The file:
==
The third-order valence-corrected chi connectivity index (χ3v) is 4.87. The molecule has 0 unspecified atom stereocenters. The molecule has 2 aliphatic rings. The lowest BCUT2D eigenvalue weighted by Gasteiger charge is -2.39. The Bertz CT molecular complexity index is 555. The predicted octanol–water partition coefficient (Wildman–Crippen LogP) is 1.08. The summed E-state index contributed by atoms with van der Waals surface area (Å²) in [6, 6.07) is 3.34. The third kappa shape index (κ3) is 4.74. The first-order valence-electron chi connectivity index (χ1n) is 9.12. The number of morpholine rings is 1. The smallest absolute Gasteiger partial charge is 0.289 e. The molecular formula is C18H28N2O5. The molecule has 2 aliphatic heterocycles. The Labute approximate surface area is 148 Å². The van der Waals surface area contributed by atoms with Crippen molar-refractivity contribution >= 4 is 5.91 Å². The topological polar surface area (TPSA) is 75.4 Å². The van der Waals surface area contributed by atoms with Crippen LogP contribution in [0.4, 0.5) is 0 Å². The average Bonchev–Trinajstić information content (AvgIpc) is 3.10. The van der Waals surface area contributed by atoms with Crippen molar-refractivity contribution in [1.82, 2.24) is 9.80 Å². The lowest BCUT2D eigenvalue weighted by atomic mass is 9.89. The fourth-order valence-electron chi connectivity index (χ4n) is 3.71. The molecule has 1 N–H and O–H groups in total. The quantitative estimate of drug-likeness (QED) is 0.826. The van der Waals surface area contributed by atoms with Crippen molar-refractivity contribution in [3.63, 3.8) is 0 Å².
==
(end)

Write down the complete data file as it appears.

The third-order valence-corrected chi connectivity index (χ3v) is 4.87. The molecule has 0 unspecified atom stereocenters. The molecule has 2 aliphatic rings. The lowest BCUT2D eigenvalue weighted by Gasteiger charge is -2.39. The Bertz CT molecular complexity index is 555. The predicted octanol–water partition coefficient (Wildman–Crippen LogP) is 1.08. The summed E-state index contributed by atoms with van der Waals surface area (Å²) in [6, 6.07) is 3.34. The third kappa shape index (κ3) is 4.74. The first-order valence-electron chi connectivity index (χ1n) is 9.12. The number of morpholine rings is 1. The smallest absolute Gasteiger partial charge is 0.289 e. The molecular formula is C18H28N2O5. The molecule has 2 aliphatic heterocycles. The Labute approximate surface area is 148 Å². The van der Waals surface area contributed by atoms with Crippen molar-refractivity contribution >= 4 is 5.91 Å². The topological polar surface area (TPSA) is 75.4 Å². The van der Waals surface area contributed by atoms with Crippen LogP contribution in [0.4, 0.5) is 0 Å². The average Bonchev–Trinajstić information content (AvgIpc) is 3.10. The van der Waals surface area contributed by atoms with Crippen molar-refractivity contribution in [1.82, 2.24) is 9.80 Å². The lowest BCUT2D eigenvalue weighted by atomic mass is 9.89. The fourth-order valence-electron chi connectivity index (χ4n) is 3.71. The molecule has 1 N–H and O–H groups in total. The quantitative estimate of drug-likeness (QED) is 0.826. The van der Waals surface area contributed by atoms with Crippen molar-refractivity contribution in [3.63, 3.8) is 0 Å².